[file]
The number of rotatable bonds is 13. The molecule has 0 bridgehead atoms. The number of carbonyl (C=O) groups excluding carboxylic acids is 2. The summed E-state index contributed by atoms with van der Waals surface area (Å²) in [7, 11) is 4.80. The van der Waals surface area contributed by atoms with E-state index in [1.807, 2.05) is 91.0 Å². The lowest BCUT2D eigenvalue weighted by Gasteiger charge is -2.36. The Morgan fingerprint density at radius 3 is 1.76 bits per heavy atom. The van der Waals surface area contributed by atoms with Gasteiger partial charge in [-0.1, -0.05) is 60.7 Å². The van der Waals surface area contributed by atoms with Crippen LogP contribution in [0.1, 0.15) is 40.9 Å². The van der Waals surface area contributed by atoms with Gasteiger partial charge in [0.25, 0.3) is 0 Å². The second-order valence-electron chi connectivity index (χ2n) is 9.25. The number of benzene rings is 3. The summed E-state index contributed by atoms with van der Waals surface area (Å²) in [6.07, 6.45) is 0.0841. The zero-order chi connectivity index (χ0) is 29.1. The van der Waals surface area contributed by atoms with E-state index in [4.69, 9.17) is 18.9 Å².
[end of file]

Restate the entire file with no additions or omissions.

The number of rotatable bonds is 13. The molecule has 0 bridgehead atoms. The number of carbonyl (C=O) groups excluding carboxylic acids is 2. The summed E-state index contributed by atoms with van der Waals surface area (Å²) in [7, 11) is 4.80. The van der Waals surface area contributed by atoms with E-state index in [1.807, 2.05) is 91.0 Å². The lowest BCUT2D eigenvalue weighted by Gasteiger charge is -2.36. The Morgan fingerprint density at radius 3 is 1.76 bits per heavy atom. The van der Waals surface area contributed by atoms with Gasteiger partial charge in [-0.1, -0.05) is 60.7 Å². The van der Waals surface area contributed by atoms with Crippen LogP contribution in [0.1, 0.15) is 40.9 Å². The van der Waals surface area contributed by atoms with Gasteiger partial charge in [0.25, 0.3) is 0 Å². The second-order valence-electron chi connectivity index (χ2n) is 9.25. The number of benzene rings is 3. The summed E-state index contributed by atoms with van der Waals surface area (Å²) in [6.07, 6.45) is 0.0841. The zero-order chi connectivity index (χ0) is 29.1. The van der Waals surface area contributed by atoms with E-state index in [4.69, 9.17) is 18.9 Å².